The list of core courses and elective courses for the M.S. in Health and the Public Interest (HAPI) program are detailed below. Additional elective courses may be taken with advance approval of the HAPI Program Director. Degree Requirements and information about the Capstone / Internship Project can be found on the links at the top left of this page.
HAPI-600 Health in Context: The Social World of Health and Illness (Judy Huei-yu Wang, Yulia Chentsova, Sylvia Onder, Leslie Hinkson, 3 credits, Fall Pre-Session)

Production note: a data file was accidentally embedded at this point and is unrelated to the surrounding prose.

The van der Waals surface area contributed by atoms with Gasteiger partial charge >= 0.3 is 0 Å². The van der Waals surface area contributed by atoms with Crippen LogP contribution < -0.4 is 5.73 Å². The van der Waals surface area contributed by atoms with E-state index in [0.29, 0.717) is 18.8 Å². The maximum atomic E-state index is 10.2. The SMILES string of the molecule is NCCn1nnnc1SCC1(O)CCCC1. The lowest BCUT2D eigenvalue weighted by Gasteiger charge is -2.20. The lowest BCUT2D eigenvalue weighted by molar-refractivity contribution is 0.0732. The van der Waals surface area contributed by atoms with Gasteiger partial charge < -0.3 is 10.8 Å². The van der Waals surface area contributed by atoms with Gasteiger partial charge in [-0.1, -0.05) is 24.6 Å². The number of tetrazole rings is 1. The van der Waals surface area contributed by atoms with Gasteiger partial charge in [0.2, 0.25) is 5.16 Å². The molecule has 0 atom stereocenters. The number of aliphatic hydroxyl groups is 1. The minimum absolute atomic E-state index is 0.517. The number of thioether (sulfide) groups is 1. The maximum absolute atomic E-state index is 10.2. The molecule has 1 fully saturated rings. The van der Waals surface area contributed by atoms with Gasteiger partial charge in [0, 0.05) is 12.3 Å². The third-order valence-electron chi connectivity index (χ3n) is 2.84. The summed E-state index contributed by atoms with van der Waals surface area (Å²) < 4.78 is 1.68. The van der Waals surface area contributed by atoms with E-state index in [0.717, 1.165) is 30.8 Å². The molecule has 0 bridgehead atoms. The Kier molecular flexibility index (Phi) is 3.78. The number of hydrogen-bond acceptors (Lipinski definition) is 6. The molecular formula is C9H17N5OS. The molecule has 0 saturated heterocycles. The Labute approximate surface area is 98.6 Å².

Cultural, social, political, socioeconomic and corporate forces all affect health. This course will provide students with diverse social science perspectives on the ways in which contextual factors interact with biological factors to shape public health and individual experiences and expressions of physical and mental illness and wellness. This course encapsulates the interdisciplinary nature of the program, describing the current state of knowledge about not only social and cultural determinants of health but the effect of all nonmedical influences on perceptions of wellness and disease, choices of treatments, and health outcomes. Additionally, how we conceptualize who decides what health is; what is in the public interest; who has the right to access treatments and how health fits in with other social issues depends on underlying principles of philosophy, economics, ethics. This course will explore all these issues, using theoretical papers and recent empirical case studies from each discipline to examine the key issues in the field. Evaluation will be based on a paper and exam.